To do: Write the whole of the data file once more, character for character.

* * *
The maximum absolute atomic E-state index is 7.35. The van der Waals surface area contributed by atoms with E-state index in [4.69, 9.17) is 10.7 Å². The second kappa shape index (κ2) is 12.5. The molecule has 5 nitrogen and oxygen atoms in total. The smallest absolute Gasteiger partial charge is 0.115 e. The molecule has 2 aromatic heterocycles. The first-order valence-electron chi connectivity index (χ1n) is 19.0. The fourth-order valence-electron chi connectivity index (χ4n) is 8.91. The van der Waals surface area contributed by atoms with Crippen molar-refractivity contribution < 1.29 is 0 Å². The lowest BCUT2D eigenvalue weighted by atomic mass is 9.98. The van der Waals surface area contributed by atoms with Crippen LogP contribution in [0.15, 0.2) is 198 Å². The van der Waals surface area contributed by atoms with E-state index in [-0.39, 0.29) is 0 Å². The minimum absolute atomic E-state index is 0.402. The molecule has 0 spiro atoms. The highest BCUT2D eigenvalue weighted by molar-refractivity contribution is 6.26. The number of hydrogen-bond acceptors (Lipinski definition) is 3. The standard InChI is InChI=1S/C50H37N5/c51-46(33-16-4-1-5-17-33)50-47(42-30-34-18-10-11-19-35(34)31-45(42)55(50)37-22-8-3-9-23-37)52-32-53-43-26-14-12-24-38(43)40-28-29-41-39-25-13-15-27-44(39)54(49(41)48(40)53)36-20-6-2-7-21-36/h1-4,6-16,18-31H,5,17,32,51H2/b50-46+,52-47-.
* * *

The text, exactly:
The maximum absolute atomic E-state index is 7.35. The van der Waals surface area contributed by atoms with E-state index in [4.69, 9.17) is 10.7 Å². The second kappa shape index (κ2) is 12.5. The molecule has 5 nitrogen and oxygen atoms in total. The smallest absolute Gasteiger partial charge is 0.115 e. The molecule has 2 aromatic heterocycles. The first-order valence-electron chi connectivity index (χ1n) is 19.0. The fourth-order valence-electron chi connectivity index (χ4n) is 8.91. The van der Waals surface area contributed by atoms with Crippen molar-refractivity contribution < 1.29 is 0 Å². The lowest BCUT2D eigenvalue weighted by atomic mass is 9.98. The van der Waals surface area contributed by atoms with Crippen LogP contribution in [0.15, 0.2) is 198 Å². The van der Waals surface area contributed by atoms with E-state index in [-0.39, 0.29) is 0 Å². The minimum absolute atomic E-state index is 0.402. The molecule has 0 spiro atoms. The highest BCUT2D eigenvalue weighted by molar-refractivity contribution is 6.26. The number of hydrogen-bond acceptors (Lipinski definition) is 3. The standard InChI is InChI=1S/C50H37N5/c51-46(33-16-4-1-5-17-33)50-47(42-30-34-18-10-11-19-35(34)31-45(42)55(50)37-22-8-3-9-23-37)52-32-53-43-26-14-12-24-38(43)40-28-29-41-39-25-13-15-27-44(39)54(49(41)48(40)53)36-20-6-2-7-21-36/h1-4,6-16,18-31H,5,17,32,51H2/b50-46+,52-47-.